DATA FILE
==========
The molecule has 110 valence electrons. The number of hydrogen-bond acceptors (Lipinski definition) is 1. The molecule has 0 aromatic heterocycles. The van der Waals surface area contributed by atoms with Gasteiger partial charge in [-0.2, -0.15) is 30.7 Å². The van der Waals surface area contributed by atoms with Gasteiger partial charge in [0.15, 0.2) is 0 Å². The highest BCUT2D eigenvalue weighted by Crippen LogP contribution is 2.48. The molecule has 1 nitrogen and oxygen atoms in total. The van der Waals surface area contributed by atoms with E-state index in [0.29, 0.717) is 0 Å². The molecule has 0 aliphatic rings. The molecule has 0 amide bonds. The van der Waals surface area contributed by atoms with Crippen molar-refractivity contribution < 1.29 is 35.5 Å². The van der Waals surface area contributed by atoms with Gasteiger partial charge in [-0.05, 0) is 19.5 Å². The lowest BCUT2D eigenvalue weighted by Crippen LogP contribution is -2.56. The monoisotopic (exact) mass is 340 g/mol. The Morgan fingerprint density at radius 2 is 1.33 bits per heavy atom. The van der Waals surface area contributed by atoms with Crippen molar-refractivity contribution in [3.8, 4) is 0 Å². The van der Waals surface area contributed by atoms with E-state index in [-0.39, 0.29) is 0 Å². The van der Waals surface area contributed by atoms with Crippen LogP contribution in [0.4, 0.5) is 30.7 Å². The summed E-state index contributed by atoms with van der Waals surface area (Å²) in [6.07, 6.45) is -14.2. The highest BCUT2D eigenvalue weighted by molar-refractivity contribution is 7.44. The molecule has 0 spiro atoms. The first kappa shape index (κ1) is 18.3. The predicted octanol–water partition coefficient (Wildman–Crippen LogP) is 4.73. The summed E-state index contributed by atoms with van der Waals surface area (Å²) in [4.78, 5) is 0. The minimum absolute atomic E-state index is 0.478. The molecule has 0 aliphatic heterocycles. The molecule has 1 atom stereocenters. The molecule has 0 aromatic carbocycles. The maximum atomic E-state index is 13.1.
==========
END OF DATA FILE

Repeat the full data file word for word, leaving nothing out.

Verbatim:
The molecule has 110 valence electrons. The number of hydrogen-bond acceptors (Lipinski definition) is 1. The molecule has 0 aromatic heterocycles. The van der Waals surface area contributed by atoms with Gasteiger partial charge in [-0.2, -0.15) is 30.7 Å². The van der Waals surface area contributed by atoms with Gasteiger partial charge in [0.15, 0.2) is 0 Å². The highest BCUT2D eigenvalue weighted by Crippen LogP contribution is 2.48. The molecule has 1 nitrogen and oxygen atoms in total. The van der Waals surface area contributed by atoms with E-state index in [0.29, 0.717) is 0 Å². The molecule has 0 aliphatic rings. The molecule has 0 amide bonds. The van der Waals surface area contributed by atoms with Crippen molar-refractivity contribution < 1.29 is 35.5 Å². The van der Waals surface area contributed by atoms with Gasteiger partial charge in [-0.05, 0) is 19.5 Å². The lowest BCUT2D eigenvalue weighted by Crippen LogP contribution is -2.56. The monoisotopic (exact) mass is 340 g/mol. The Morgan fingerprint density at radius 2 is 1.33 bits per heavy atom. The van der Waals surface area contributed by atoms with Crippen molar-refractivity contribution in [3.8, 4) is 0 Å². The van der Waals surface area contributed by atoms with E-state index in [-0.39, 0.29) is 0 Å². The van der Waals surface area contributed by atoms with Crippen LogP contribution in [0.4, 0.5) is 30.7 Å². The summed E-state index contributed by atoms with van der Waals surface area (Å²) in [6.07, 6.45) is -14.2. The highest BCUT2D eigenvalue weighted by molar-refractivity contribution is 7.44. The molecule has 0 spiro atoms. The first kappa shape index (κ1) is 18.3. The predicted octanol–water partition coefficient (Wildman–Crippen LogP) is 4.73. The summed E-state index contributed by atoms with van der Waals surface area (Å²) in [4.78, 5) is 0. The minimum absolute atomic E-state index is 0.478. The molecule has 0 aliphatic heterocycles. The molecule has 1 atom stereocenters. The molecule has 0 aromatic carbocycles. The maximum atomic E-state index is 13.1.